Tuesday, December 10, 2013
Death of a Hero: Nelson Mandela
By Gregory Cordone
Perhaps it is fitting that you name a boy Rolihlahla. Rolihlahla translates to “troublemaker,” and is the birth name of Nelson Mandela. Mandela was a revolutionary whose nonviolent protests had him tried and imprisoned for twenty-seven years. Mandela’s troublemaking would lead to the collapse of apartheid and equality for millions. His death in December, at age 95, was mourned by people around the world.
Mandela’s father Gadla was counselor to the monarch, but was removed from position by standing against the unjust demands of the magistrate. It is the same stubbornness instilled in his son that would end racial apartheid in South Africa.
On July 18, 1918, Gadla’s third wife gave birth to Nelson Mandela. Mandela would be privileged enough to attend Methodist school at age seven while he lived as a cattle herder with his mother and sisters in Qunu. It was at this westernized school that he was given the English name Nelson.
At age nine Mandela was left under the watch of regent Jongintaba Dalindyebo, who raised him like a son. Mandela continued his studies as a devoted Christian and lover of African history. His interest in African culture persisted despite the stress of western superiority taught at the prestigious Methodist College he attended. Mandela studied English, anthropology, politics, native administration, and Roman Dutch law at the University of Fort Hare. Though at that point he avoided involvement with the independent South Africa movement he would represent his fellow students attempting to improve the school’s food quality. His reform efforts got him suspended and Mandela never received a degree.
Mandela fled to Johannesburg in early 1941 to escape arranged marriage. Mandela worked as a clerk in a law firm full of ANC (African National Congress) supporters. He would attend communist talks and parties with them and was taken back by the racial equality and diversity amongst them. Mandela slowly joined the ANC cause and became more political; at the same time, he continued his studies for a bachelor’s degree.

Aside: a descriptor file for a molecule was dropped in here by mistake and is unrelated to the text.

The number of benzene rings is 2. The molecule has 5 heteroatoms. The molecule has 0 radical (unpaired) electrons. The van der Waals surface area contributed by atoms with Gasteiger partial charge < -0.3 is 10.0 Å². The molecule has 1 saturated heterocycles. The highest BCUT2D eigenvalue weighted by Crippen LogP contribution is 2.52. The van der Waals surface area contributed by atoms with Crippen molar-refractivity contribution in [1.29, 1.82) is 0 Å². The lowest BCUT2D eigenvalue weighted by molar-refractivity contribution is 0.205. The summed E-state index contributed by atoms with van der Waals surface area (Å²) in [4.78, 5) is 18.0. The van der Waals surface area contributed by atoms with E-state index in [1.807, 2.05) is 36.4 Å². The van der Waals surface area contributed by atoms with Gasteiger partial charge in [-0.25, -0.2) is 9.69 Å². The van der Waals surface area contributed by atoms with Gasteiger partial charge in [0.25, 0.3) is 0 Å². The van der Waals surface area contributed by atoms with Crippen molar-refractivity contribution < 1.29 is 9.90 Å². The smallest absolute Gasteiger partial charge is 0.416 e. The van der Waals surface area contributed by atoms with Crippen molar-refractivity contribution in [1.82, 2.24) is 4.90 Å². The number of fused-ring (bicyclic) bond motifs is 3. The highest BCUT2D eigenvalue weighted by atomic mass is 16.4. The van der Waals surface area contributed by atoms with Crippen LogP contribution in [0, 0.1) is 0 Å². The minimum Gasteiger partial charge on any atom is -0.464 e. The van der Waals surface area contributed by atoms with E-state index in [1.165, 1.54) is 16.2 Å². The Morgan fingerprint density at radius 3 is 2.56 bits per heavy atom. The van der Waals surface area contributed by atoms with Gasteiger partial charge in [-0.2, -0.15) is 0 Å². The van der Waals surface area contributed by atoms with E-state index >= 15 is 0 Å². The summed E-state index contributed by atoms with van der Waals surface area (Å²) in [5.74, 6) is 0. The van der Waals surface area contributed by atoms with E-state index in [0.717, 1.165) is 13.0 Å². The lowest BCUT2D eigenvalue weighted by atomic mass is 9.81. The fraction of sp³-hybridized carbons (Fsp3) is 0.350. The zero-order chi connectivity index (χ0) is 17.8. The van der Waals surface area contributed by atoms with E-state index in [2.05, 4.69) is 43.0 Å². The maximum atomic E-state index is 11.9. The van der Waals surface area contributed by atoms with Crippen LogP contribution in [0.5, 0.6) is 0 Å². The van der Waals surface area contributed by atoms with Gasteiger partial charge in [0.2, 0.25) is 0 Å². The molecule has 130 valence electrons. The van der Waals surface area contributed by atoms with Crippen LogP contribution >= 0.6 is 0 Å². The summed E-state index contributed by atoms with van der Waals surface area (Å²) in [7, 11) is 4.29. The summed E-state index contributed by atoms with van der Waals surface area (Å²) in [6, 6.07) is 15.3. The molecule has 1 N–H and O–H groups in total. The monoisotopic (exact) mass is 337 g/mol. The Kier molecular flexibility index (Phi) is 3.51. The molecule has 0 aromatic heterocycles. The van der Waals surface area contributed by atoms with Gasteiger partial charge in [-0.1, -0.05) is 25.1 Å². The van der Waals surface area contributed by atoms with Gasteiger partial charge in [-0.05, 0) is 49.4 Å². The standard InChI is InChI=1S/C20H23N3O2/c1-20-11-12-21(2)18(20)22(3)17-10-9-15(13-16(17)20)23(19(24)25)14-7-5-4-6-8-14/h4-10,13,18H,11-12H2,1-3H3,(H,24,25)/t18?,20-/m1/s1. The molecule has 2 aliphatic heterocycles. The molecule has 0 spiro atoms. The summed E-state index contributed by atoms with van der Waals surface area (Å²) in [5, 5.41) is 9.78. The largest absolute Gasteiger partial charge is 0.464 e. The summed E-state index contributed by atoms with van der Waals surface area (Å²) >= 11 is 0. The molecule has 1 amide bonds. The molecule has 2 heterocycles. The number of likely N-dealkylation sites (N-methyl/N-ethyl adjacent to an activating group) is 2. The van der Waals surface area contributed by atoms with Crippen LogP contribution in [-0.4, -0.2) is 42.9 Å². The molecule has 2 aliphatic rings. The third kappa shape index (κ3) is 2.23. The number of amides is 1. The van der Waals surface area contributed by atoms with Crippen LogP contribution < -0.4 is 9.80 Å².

Mandela faced racism as the only native African student at the University of Witwatersrand, where he studied law. Around this time in 1943, Mandela helped push for the creation of the African Nation Congress Youth League (ANCYL) which united young Africans to oppose their subjugation. One year later he married his first wife, Evelyn Mase.
In 1947 Mandela was appointed ANCYL secretary. He butted heads with the ideas of the ANCYL president, Peter Mda. Later In 1947, Mandela was elected to the executive committee of the ANC, under regional president C.S. Ramohanoe. After Ramohanoe acted against the Committee by working with Indians and communists, Mandela helped force his resignation.
After the 1948 general election the National party was formed. This racialist party, born from leaders approved by white voters (the only people allowed to vote), created a system of racial segregation called apartheid.
Mandela was appointed ANC president in 1950; He was also elected ANCYL president that same year. Throughout the decade Mandela would take part in nonviolent defense campaigns preaching against apartheid.
After seeing no alternative but armed resistance left, Mandela was apprehended for treason in 1956. He had been banned from public appearances and the organizations he led received bans. Mandela was put on a six year trial which ended in a non-guilty verdict. After attempts to plan a strike while incognito Mandela was apprehended in 1962. He was arrested and imprisoned. Mandela remained in prison for 27 years.
Upon release in 1990, Mandela went on the affirmative; he toured the world pleading with world leaders to support sanctions against the apartheid government. Mandela worked tirelessly, as if he was never gone, all without ever personally raising a gun. After two sessions, the Convention for a Democratic South Africa (CODESA) would lead to the dissolving of apartheid and a democratic election was held for 1994.
From 1994 to 1999 Mandela served as the president of South Africa. He created several programs to provide adequate sanitation, water and electricity to his people. The Land Restitution Act of 1994 enabled people who had lost their property as a result of the Natives Land Act, 1913 to claim back their land. The Basic Conditions of Employment Act of 1997 improved the rights for all workers. In terms of foreign affairs, Mandela recommended other nations resolve problems by the South African example and his ideas of soft diplomacy.
Mandela retired in 1999, but continued activism and philanthropy. He appeared for and spoke for dozens of causes at international meetings, all for the betterment of man. On December 6th 2013, he died of lung infection. The world lost one of the greatest human rights activists of the last century and perhaps recorded time, a peaceful fighter for the people, an educated revolutionary and nationalist…our Rolihlahla.
Gregory Cordone is a 19-year-old sophomore at St. Thomas Aquinas College. He is pursuing a Bachelor's Degree in Communication Arts and is Vice-President of the STAC Communication Arts Club. Upon graduation, Greg hopes to get into television production through his father's work connections at CBS, and would like to work more in music production and audio. Greg has been a musician for many years and hopes his passions and professions may one day be the same.